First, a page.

New Palestinian police force makes tense debut in West Bank

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The Independent Online

Pouring out of school yesterday afternoon,the boys from the El Ain refugee camp excitedly mobbed the armed, olive-uniformed officers from the second special brigade of the National Security force, deployed with their soft-top Jeeps across the road for the first time. They crowded round the blue and white patrol car driven by Major Eyad Shteyer, the city's deputy police chief, thrusting their hands through an open window in friendly greeting.

The welcome for the sudden and comprehensive visibility of the forces of law and order in Nablus – a city widely seen as the most lawless in the West Bank over the past two years – was clearly spontaneous.

"This is very good," said Ahmed Salam, 14. "There have been a lot of stolen cars and masked people have been kidnapping grown-ups."

By yesterday the 300-strong, specially trained, National Security force deployed on Friday were setting up checkpoints on the busy main roads across much of the city. Their arrival coincided with the symbolically important first visit to Nablus since June of Salam Fayad, the man behind the deployment.

It is highly unlikely that the deployment will soon persuade Israel to halt its near-nightly raids in pursuit of armed militants or hand back ultimate control of the city to the Palestinian Authority. The National Security force is only allowed by Israel to deploy from 6am to midnight and Major Shteyer claims that after the deployment, Israeli military vehicles approached the police station in the middle of the night, unleashing tear gas, smoke and sonic bombs to "give us a message that they are still here."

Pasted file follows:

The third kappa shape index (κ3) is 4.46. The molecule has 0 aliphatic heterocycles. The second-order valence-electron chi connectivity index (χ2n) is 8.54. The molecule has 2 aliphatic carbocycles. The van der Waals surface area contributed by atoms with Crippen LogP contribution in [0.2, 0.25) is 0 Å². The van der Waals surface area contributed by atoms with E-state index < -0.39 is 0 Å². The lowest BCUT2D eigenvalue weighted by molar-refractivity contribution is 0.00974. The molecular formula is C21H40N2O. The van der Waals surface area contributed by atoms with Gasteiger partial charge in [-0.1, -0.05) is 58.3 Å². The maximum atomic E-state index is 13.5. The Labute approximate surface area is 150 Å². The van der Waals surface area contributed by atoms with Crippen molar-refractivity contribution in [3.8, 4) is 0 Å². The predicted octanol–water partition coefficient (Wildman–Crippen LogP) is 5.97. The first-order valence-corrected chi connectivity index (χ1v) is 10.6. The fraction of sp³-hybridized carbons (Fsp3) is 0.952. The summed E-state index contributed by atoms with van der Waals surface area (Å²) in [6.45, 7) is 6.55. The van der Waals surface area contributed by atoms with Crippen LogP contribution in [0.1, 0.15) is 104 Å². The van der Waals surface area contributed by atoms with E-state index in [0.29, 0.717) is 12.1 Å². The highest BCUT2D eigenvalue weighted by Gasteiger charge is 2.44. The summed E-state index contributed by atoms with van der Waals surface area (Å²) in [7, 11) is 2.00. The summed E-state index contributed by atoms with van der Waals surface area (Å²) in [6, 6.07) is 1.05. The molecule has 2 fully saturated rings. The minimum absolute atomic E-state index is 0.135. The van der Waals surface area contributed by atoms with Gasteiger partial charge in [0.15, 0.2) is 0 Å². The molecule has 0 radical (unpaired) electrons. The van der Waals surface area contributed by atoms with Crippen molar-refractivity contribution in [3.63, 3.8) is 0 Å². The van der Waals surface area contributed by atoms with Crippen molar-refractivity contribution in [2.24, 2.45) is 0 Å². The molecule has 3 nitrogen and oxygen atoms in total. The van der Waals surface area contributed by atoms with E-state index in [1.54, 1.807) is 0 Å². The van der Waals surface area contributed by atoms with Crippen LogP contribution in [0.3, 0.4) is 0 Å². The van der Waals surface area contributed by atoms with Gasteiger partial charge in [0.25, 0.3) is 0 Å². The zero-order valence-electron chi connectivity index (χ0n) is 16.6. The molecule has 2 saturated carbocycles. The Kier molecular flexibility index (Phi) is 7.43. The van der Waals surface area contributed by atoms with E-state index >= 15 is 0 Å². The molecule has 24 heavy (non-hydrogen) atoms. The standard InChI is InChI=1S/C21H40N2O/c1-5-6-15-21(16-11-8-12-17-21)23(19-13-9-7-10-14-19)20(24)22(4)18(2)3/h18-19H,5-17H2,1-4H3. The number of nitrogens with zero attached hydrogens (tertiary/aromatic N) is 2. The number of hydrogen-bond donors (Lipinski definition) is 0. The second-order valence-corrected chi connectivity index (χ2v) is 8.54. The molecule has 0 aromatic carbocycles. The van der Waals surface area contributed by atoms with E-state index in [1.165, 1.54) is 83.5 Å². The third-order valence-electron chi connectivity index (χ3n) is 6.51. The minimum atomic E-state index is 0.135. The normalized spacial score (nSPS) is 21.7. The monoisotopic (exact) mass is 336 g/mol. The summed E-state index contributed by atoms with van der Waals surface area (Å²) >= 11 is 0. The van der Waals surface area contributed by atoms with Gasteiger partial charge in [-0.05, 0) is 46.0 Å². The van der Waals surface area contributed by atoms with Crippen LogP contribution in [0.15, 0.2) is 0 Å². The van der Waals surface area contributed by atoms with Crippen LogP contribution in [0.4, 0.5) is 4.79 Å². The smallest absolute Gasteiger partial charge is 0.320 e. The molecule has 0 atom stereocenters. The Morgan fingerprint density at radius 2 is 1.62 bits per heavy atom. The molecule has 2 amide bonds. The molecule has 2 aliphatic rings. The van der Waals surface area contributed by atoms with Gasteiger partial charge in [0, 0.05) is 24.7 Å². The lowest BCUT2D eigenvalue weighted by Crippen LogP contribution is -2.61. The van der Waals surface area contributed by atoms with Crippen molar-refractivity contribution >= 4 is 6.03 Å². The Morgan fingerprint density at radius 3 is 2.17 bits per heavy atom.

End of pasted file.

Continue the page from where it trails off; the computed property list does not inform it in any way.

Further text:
But the new commitment to curbing crime appears to have reversed a rapid decline in the faith of residents that Mr Fayad and President Mahmoud Abbas were prepared to make the streets safer.

On a city tour, Major Shteyer, while welcoming the National Security deployment, repeatedly points to the evidence that his force's own recent crackdown on crime predates their arrival. In the Rafidia neighbourhood, he shows some 230 mangled, half-crushed stolen cars – many, he says, handed to Palestinian racketeers by their Israeli owners as part of a long-standing insurance scam – which the police seized in the past two months.

The illegal stalls in the city centre which created traffic anarchy have all been forcibly removed.

The owner of a sweetshop, Kessem Majeed, 43, said: "Security has got much better in the last two or three weeks. Before, my neighbours' shops were robbed, we saw gangsters in the streets and sometimes there was shooting. No one did anything but now if you call the police they will be here in five minutes."

But the security forces' writ – other than by agreement with the militias – does not run deep in the Nablus casbah, site of frequent gun battles between militants and Israeli forces:

Major Shtayer says what he sees as the armed resistance cannot be disarmed while Israel continues its raids; Israel says it will not stop the raids until the Palestinians can guarantee security.

Nasser Harraz, a spokesman for the Al Aqsa Martyrs Brigade, who is wanted by Israel, says those in the group not covered by a recent amnesty of wanted men have forsaken violence in Israel itself – or indeed outside Nablus – but insists that the Brigades will not give up weapons until the occupation ends. He said: "Our target is well known – to defend our people."

Major Shteyer says that if the Israeli military withdrew from Nablus, he could ensure the disarmament of such armed groups within 48 hours.

He said: "This is very sensitive. We do not accept being partners of Israel in what they doing in areas in the control of the Palestinian Authority."

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